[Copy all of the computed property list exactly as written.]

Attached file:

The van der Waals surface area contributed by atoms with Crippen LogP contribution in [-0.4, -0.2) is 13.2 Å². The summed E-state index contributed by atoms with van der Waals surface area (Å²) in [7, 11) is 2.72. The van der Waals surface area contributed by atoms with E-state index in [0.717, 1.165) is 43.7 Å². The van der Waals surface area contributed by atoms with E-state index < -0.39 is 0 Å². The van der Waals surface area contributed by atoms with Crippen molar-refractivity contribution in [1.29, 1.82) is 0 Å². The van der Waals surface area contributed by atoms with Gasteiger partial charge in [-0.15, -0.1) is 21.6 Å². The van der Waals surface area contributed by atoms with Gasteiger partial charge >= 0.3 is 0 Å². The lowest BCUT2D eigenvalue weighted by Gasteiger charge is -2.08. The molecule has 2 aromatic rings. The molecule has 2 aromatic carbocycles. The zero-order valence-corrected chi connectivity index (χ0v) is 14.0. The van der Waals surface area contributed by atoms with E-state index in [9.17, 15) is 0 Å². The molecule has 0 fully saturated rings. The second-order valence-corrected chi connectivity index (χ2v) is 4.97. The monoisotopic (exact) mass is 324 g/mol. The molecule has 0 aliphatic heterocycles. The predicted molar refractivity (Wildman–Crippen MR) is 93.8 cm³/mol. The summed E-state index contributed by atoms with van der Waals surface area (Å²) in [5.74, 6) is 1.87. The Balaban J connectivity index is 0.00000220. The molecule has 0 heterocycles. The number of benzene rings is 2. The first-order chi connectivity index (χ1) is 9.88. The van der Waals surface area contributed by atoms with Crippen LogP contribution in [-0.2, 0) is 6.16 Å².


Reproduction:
The van der Waals surface area contributed by atoms with Crippen LogP contribution in [-0.4, -0.2) is 13.2 Å². The summed E-state index contributed by atoms with van der Waals surface area (Å²) in [7, 11) is 2.72. The van der Waals surface area contributed by atoms with E-state index in [0.717, 1.165) is 43.7 Å². The van der Waals surface area contributed by atoms with E-state index < -0.39 is 0 Å². The van der Waals surface area contributed by atoms with Crippen molar-refractivity contribution in [1.29, 1.82) is 0 Å². The van der Waals surface area contributed by atoms with Gasteiger partial charge in [-0.15, -0.1) is 21.6 Å². The van der Waals surface area contributed by atoms with Gasteiger partial charge >= 0.3 is 0 Å². The lowest BCUT2D eigenvalue weighted by Gasteiger charge is -2.08. The molecule has 2 aromatic rings. The molecule has 2 aromatic carbocycles. The zero-order valence-corrected chi connectivity index (χ0v) is 14.0. The van der Waals surface area contributed by atoms with E-state index in [9.17, 15) is 0 Å². The molecule has 0 fully saturated rings. The second-order valence-corrected chi connectivity index (χ2v) is 4.97. The monoisotopic (exact) mass is 324 g/mol. The molecule has 0 aliphatic heterocycles. The predicted molar refractivity (Wildman–Crippen MR) is 93.8 cm³/mol. The summed E-state index contributed by atoms with van der Waals surface area (Å²) in [5.74, 6) is 1.87. The Balaban J connectivity index is 0.00000220. The molecule has 0 heterocycles. The number of benzene rings is 2. The first-order chi connectivity index (χ1) is 9.88. The van der Waals surface area contributed by atoms with Crippen LogP contribution in [-0.2, 0) is 6.16 Å².